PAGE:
May 3
▼ Destatis reported that in Germany, the total number of unemployed workers fell by 15,000 (seasonally adjusted) to 2.5 million in April 2017. This follows a downwardly revised 29,000 in March. It was the 21st straight monthly decline and was stronger than anticipated. At the same time, Eurostat reported that its “flash” estimate of the Eurozone economy revealed a 0.5% (quarter-over-quarter) gain in the three months to March 2017, the same pace as in the previous period and in line with market expectations.

■ The U.S. Federal Reserve left interest rates unchanged following its latest two-day policy meeting, with the target range for the federal funds rate remaining at 0.75% to 1.00%. The Fed raised interest rates by 0.25% on March 15, 2017. The statement highlighted the continued strength in the U.S. labour market, despite the broader economic slowdown experienced in the first quarter. It further pointed out that inflation had been running close to the Fed’s 2.0% target. As further rate hikes are anticipated by market participants over the remainder of 2017, speculation will turn to the next meeting scheduled for June 13-14. The announcement of unchanged interest rates at the latest meeting is in line with expectations. Monetary policy, as decided by the Fed, has significant influence on both the U.S. and global economy. Its lead is often followed by policymakers in other countries.

May 4
▼ The U.S. Bureau of Labor Statistics announced that non-farm labour productivity declined at a 0.6% (annualized) rate during the first quarter of 2017 while unit labour costs rose 3.0% on the same basis. These figures are considerably weaker than market expectations. Productivity growth is important for longer-term economic stability as it allows for higher wages and faster economic growth without inflationary pressures.

 The U.S. Department of Labor announced that initial jobless claims totalled 238,000 (seasonally adjusted) in the week ending April 29, a decrease of 19,000 from the previous week’s unrevised level of 257,000. The four-week moving average was 243,000, an increase of 750 from the previous week’s unrevised average of 242,250. These results are somewhat stronger than consensus estimates.

 The U.S. Census Bureau announced that the country’s international trade deficit in goods and services narrowed to US$43.7 billion in March from a revised $43.8 billion in February. March exports were $191.0 billion, $1.7 billion less than February exports. March imports were $234.7 billion, $1.7 billion less than February imports. The trade deficit was smaller than expected. The improved trade results should provide a modest lift to GDP growth.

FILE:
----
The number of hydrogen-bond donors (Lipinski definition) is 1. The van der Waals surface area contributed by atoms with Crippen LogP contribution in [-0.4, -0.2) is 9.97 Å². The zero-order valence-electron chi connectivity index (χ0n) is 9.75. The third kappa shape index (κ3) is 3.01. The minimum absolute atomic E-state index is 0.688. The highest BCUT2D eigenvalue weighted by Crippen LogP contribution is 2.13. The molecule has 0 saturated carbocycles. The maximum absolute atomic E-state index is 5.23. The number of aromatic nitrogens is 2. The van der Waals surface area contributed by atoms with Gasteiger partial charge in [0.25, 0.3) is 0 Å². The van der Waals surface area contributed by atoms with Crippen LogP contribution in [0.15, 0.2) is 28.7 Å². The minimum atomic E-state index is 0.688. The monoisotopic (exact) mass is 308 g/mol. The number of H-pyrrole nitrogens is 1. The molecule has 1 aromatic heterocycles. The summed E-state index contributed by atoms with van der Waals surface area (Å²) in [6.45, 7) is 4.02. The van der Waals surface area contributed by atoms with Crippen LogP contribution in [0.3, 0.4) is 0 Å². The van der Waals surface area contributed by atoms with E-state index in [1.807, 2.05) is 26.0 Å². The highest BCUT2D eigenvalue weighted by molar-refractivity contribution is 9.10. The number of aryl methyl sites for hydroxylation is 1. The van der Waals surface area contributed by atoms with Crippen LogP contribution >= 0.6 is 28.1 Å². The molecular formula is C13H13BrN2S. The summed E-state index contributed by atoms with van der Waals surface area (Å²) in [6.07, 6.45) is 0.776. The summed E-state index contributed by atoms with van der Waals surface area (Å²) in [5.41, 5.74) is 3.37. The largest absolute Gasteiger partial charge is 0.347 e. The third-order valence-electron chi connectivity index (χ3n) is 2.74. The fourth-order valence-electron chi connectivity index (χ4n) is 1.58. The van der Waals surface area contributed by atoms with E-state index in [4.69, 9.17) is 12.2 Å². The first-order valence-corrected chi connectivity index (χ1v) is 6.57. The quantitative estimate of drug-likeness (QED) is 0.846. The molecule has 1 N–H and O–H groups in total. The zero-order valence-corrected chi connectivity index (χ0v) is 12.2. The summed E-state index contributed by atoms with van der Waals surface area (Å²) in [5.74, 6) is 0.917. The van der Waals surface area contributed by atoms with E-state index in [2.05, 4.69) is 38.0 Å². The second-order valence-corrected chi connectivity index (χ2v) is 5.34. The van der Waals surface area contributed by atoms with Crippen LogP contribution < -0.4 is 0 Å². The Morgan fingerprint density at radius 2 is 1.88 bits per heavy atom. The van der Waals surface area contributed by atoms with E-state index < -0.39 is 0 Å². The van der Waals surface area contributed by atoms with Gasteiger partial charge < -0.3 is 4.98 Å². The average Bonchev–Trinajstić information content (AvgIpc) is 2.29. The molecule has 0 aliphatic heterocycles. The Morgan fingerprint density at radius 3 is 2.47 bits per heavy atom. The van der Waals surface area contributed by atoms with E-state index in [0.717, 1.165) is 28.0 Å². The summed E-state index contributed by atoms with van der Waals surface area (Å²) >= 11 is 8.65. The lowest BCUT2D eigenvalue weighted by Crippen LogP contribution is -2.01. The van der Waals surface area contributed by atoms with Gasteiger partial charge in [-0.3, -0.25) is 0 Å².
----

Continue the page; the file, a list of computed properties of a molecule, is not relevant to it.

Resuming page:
Statistics Canada announced that Canada’s merchandise trade balance with the world posted a $135 million deficit in March, narrowing from a $1.1 billion deficit in February. Exports rose 3.8% in March to a record high of $47.0 billion, due to stronger exports of energy products and consumer goods. Imports were up 1.7% to $47.1 billion. Since the market was looking for a much larger deficit in March, these results are considerably stronger than expected. They are a positive sign for overall GDP growth.

May 5
▼ The Australian Bureau of Statistics reported that the nation’s trade surplus narrowed to A$3.11 billion in March 2017 from an upwardly revised A$3.66 billion in February. Exports rose 2.4%, driven by higher commodity prices and expanded services exports, while imports rebounded sharply, rising by 4.6%. The surplus was below market expectations and will dampen expectations for the quarterly GDP figures.

 Statistics Canada announced that 3,200 jobs were added in April, as full-time employment fell by 31,200 and part-time employment rose by 34,300. At the same time, the unemployment rate dropped by 0.2 percentage points to 6.5%, marking a new cyclical low. However, this was due almost entirely to a 45,500 decline in the labour force. These results are weaker than market consensus. The employment data reflects the strength of the broader economy and individual sectors. As well, it is indicative of consumer spending trends.

 The U.S. Bureau of Labor Statistics reported that the unemployment rate fell by 0.1 percentage points to 4.4% in April, the lowest rate in the post-recession period. Meanwhile, non-farm payroll employment rose by 211,000. Job gains occurred in leisure and hospitality, health care and social assistance, financial activities, and mining. Despite some downward revisions to prior data, this report is stronger than expected. This is the most closely followed set of U.S. statistics as it indicates the relative health of the various sectors of the economy and is suggestive of consumer spending.